When it comes to important moments in Rhode Island’s history, Wickford isn’t necessarily the first place that comes to mind. Though North Kingstown is home to both Smith’s Castle and the Gilbert Stuart Birthplace, two important places in Colonial America, the focus in the village itself these days is more on shopping and dining along the waterfront. Local historian Tim Cranston and the HistWick historic organization are changing that: in April, they unveiled six historic markers at important points of interest around Wickford Village.
“We’re making people more aware of Wickford’s history, starting with the Narragansetts and up through Wickford as a commercial area and the sailing era,” says HistWick’s Mike Donohue. There are markers at the Updike House on Pleasant Street, the Narragansett settlement in Bush’s Cove, the grand houses of Main Street, plus markers about the rail and steamship eras. “At the end of the 19th century, there was a rail spur that brought people from Wickford across to Newport,” Donohue says. “We were a connection hub during that time for people going to Newport during the summer.”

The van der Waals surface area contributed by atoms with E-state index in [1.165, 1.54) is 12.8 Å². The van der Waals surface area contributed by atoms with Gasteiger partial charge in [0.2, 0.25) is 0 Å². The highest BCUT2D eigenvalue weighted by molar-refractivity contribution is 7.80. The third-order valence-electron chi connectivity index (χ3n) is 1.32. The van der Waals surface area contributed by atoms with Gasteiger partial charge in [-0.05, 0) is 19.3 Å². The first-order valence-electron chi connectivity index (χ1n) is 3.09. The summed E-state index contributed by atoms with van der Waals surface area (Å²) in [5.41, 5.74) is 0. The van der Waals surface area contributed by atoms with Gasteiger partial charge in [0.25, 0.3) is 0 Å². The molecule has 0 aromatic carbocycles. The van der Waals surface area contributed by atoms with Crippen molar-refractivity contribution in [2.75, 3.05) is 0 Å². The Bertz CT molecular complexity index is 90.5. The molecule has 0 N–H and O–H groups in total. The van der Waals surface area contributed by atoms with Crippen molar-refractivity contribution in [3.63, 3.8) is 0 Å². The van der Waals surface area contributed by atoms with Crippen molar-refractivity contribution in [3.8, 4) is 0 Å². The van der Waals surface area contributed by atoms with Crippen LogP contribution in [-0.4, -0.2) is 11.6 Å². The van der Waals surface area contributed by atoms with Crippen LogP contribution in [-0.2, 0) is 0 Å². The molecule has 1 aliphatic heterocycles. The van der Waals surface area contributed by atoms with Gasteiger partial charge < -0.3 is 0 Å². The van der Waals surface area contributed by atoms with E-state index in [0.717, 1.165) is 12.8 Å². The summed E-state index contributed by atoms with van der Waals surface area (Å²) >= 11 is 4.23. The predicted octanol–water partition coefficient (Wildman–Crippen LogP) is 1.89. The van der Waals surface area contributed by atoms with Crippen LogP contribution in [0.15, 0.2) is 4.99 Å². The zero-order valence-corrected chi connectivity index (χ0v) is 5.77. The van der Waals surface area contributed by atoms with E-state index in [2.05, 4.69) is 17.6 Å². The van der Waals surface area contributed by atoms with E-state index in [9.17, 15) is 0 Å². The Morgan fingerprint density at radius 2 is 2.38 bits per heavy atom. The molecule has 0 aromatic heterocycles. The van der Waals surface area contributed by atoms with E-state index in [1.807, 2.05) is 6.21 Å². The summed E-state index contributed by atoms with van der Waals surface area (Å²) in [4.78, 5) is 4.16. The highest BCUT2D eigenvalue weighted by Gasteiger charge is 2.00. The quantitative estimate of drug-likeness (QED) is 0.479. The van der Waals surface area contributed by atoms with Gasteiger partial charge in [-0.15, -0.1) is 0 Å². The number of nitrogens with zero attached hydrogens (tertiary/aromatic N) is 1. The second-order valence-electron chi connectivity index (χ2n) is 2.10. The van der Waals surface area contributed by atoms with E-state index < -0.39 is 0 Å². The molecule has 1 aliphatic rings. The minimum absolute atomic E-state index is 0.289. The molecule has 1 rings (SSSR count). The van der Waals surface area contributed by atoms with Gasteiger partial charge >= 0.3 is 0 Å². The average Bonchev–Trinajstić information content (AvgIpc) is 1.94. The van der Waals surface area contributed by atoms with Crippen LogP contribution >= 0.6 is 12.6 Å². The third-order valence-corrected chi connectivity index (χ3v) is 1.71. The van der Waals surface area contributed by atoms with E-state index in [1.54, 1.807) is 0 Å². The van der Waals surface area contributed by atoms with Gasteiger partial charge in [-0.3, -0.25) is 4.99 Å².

“Wickford is known for art and history, and I was trying to find a project that married the two together,” Cranston says. “It really worked out with these recreations of time gone by.” Each marker has a short description of the spot’s significance, and a recreation done by a South County artist. The Bush Cove art was done by Narragansett artists Dawn Spears and Angel Smith, and others were created by Harley Bartlett, Deb Sabo, Lorraine Bromley and Don Beauchaine. “I think it’s important that kids are connected to where they live,” Cranston says. His family has been in North Kingstown since 1750. “It’s amazing how many folks have generational connections to communities. Some people don’t realize that their family was here in the 1800s, or even earlier.” More markers, once they find the right artists to create them, are in the works later this year. Wickford